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Here at TPG, we value Chase Ultimate Rewards points at 2 cents apiece, thanks to the program’s fantastic travel partners. In the past, I’ve transferred points instantly to United at a 1:1 ratio, then booked Lufthansa first class to Europe for 110,000 miles — a flight that would have easily cost over $10,000. United has since removed its partner award chart, so the new redemption amount will likely be higher, but it remains a (relatively) fantastic value.
Similarly, I’ve transferred 30,000 points instantly to Hyatt, for a free stay at the Park Hyatt Paris Vendome, when the cash rate exceeded $1,000 per night. In both cases, my redemption values far exceeded TPG’s 2-cent valuation of Ultimate Rewards points.
More recently, however, I’ve booked travel directly through Chase Ultimate Rewards, including flights and experiences — both at a far lower redemption rate of 1.5 cents per point. With healthy frequent flyer and hotel program balances, I found those redemptions to be a good use of my Ultimate Rewards points. That hasn’t been an option lately, since I haven’t been traveling due to the pandemic — which is why I’m especially excited about Chase’s latest redemption option, Pay Yourself Back.
Statement credit options
Chase has long offered the option to redeem points for a statement credit — simply log into your Ultimate Rewards account, hit the drop-down menu and select “Cash Back.” You’ll be presented with an option to enter the amount you’d like to redeem, and where you’d like your rewards deposited. All cash-back redemptions are fixed at 1 cent per point, which is only half of TPG’s valuation for Ultimate Rewards.
Even so, Chase’s traditional cash-back option is more generous than what you can expect from some other issuers. Here’s how it breaks down for some of the most popular programs and cards:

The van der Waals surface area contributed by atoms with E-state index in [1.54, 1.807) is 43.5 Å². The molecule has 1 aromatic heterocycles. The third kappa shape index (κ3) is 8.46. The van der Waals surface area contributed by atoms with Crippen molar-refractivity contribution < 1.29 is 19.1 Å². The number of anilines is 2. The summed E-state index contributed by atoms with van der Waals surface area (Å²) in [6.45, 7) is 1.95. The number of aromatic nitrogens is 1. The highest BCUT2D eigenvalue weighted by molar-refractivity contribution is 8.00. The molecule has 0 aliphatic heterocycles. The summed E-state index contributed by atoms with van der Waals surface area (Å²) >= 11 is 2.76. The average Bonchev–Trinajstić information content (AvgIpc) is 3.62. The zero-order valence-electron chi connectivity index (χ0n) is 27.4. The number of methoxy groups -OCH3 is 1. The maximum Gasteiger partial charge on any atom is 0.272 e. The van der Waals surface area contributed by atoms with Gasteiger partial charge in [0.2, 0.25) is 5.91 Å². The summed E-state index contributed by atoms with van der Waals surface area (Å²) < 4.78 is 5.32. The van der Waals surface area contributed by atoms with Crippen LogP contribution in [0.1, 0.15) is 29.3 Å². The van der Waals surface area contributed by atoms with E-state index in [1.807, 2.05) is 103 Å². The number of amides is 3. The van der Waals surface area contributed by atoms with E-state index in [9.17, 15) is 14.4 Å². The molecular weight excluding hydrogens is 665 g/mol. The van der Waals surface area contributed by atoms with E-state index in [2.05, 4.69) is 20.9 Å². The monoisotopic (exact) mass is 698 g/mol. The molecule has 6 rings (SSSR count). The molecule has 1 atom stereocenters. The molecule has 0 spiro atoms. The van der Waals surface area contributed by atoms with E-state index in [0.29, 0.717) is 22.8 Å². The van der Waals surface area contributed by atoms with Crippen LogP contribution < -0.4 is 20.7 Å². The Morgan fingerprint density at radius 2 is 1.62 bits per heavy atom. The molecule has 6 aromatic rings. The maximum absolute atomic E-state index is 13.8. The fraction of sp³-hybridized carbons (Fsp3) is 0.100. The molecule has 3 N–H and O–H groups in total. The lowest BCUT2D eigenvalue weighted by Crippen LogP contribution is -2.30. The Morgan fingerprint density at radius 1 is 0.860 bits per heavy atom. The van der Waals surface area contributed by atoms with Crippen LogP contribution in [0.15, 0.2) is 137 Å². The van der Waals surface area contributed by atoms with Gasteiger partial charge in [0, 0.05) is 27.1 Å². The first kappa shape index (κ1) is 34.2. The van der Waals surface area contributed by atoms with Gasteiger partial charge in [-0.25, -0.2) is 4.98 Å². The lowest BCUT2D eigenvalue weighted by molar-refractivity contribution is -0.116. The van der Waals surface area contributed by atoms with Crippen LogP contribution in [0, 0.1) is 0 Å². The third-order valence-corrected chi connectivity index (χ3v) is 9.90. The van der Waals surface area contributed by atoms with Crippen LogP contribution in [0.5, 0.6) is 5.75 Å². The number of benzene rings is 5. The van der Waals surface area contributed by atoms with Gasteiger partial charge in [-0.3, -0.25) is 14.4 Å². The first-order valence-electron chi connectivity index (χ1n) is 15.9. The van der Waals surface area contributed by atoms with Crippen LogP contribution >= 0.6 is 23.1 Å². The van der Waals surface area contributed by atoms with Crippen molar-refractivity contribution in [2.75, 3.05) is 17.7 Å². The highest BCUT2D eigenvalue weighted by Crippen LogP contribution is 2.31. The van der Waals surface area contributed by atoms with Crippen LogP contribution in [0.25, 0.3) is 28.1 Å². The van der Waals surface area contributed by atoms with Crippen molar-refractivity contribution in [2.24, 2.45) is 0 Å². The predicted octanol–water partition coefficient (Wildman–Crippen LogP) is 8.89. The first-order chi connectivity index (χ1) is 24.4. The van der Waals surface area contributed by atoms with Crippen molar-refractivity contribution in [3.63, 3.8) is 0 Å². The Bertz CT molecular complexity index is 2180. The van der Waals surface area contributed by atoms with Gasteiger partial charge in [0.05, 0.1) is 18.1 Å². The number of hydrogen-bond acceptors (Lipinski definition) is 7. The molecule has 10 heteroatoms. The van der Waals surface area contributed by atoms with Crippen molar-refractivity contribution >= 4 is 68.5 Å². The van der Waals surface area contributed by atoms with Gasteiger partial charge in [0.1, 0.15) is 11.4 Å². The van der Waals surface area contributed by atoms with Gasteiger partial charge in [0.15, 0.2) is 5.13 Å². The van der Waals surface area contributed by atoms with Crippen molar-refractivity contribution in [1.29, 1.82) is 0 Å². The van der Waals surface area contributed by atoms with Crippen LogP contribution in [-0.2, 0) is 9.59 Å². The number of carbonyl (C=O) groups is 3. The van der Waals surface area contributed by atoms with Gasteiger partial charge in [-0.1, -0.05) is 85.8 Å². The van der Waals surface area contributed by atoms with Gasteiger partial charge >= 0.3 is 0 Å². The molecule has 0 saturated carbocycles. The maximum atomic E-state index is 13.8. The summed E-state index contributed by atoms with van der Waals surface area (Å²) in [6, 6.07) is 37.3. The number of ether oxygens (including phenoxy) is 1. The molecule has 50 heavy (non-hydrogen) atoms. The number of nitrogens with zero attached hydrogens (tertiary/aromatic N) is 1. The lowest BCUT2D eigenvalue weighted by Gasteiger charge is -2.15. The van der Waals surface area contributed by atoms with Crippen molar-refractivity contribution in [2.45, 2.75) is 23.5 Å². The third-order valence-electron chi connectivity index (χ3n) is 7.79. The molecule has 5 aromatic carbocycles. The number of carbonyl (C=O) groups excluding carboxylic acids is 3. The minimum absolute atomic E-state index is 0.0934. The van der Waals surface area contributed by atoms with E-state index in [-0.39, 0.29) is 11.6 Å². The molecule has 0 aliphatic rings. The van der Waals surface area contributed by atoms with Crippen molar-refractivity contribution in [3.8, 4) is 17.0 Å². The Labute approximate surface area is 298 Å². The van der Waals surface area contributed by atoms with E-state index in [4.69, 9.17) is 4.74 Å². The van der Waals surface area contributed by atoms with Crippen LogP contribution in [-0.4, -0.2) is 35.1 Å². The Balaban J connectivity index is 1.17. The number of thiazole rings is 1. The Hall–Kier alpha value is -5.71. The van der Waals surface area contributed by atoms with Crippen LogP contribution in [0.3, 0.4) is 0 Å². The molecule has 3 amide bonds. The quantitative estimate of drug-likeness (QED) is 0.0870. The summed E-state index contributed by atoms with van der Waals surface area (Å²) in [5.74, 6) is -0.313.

What is Pay Yourself Back?
As of May 31, there’s a far better option for customers with both the Chase Sapphire Preferred Card and Chase Sapphire Reserve. Branded as “Pay Yourself Back,” Chase’s new program lets you use your Ultimate Rewards points to offset certain purchases at a much more favorable rate.
While the program may be adjusted to include additional cards and new categories in the future, through Sept. 30, 2020 Chase Sapphire Reserve customers can redeem points at 1.5 cents apiece while Chase Sapphire Preferred customers can redeem Ultimate Rewards at 1.25 cents each to offset purchases made at grocery stores, home improvement stores and dining establishments, including take-out and delivery services.
So rather than receiving a statement credit of $100 when redeeming 10,000 points, a Chase Sapphire Reserve customer would receive a credit of $150, for the same redemption amount, when offsetting purchases in the categories outlined above. This is the same redemption rate offered on Ultimate Rewards Travel redemptions.
Related: Sweet spots: The best ways to use Chase Ultimate Rewards points
Requesting a credit
As of May 31, customers are able to log into their Ultimate Rewards accounts, select the Pay Yourself Back option and offset any eligible transaction within the previous 90 days, including those made before the program’s launch.
Simply log into your Ultimate Rewards account via mobile app or desktop and select the “Pay Yourself Back” option in the sidebar.
Next, you’ll see a list of eligible restaurant and grocery purchases you can redeem points for. Points can be redeemed for purchases as far back as 90 days, at a rate of 1.5 cents each for Sapphire Reserve cardholders and 1.25 cents if you have the Sapphire Preferred. The example below are based on redemption rates for a Sapphire Preferred Card.